Dec 7, 2010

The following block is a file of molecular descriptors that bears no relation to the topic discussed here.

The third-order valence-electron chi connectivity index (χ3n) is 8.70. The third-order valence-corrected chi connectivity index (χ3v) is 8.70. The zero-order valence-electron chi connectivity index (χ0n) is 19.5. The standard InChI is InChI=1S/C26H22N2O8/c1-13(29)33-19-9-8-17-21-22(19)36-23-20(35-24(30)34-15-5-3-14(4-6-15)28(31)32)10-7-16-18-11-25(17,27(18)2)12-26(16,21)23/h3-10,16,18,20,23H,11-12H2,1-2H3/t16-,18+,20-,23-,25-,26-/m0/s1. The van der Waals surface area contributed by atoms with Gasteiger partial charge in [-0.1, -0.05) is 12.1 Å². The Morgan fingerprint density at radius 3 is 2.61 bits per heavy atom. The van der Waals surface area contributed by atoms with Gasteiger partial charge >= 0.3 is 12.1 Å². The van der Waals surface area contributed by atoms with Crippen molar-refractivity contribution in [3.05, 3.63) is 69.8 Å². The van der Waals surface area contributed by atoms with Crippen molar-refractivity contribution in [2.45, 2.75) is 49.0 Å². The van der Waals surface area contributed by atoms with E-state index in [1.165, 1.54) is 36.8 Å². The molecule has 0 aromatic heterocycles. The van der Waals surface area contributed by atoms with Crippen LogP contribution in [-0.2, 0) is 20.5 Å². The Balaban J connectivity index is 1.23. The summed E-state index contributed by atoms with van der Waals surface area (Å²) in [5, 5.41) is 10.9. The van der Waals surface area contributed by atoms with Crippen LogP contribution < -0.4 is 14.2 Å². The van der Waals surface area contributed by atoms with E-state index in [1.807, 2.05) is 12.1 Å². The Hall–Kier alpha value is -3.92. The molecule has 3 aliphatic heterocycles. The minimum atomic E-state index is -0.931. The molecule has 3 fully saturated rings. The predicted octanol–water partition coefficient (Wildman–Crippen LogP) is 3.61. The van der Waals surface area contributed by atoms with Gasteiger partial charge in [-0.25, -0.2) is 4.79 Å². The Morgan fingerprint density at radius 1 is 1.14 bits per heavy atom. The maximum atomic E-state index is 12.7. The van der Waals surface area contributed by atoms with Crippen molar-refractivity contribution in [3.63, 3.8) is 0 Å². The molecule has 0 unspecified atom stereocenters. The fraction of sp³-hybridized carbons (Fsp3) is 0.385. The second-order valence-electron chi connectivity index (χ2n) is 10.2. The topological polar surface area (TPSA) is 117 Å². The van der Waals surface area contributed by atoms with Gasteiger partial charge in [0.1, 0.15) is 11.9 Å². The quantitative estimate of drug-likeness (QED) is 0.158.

The first air-breathing fish and amphibians extracted oxygen using gills when in the water and primitive lungs when on land. To do so, they had to be able to close the glottis, or entryway to the lungs, when underwater. The entryway, or glottis, to the lungs could be closed. When underwater, the animals pushed water past their gills while simultaneously pushing the glottis down. We descendants of these animals were left with vestiges of their history, including the hiccup. In hiccuping, we use ancient muscles to quickly close the glottis while sucking in air. Hiccups no longer serve a function. One of the reasons it is so difficult to stop hiccuping is that the entire process is controlled by a part of our brain that evolved long before consciousness.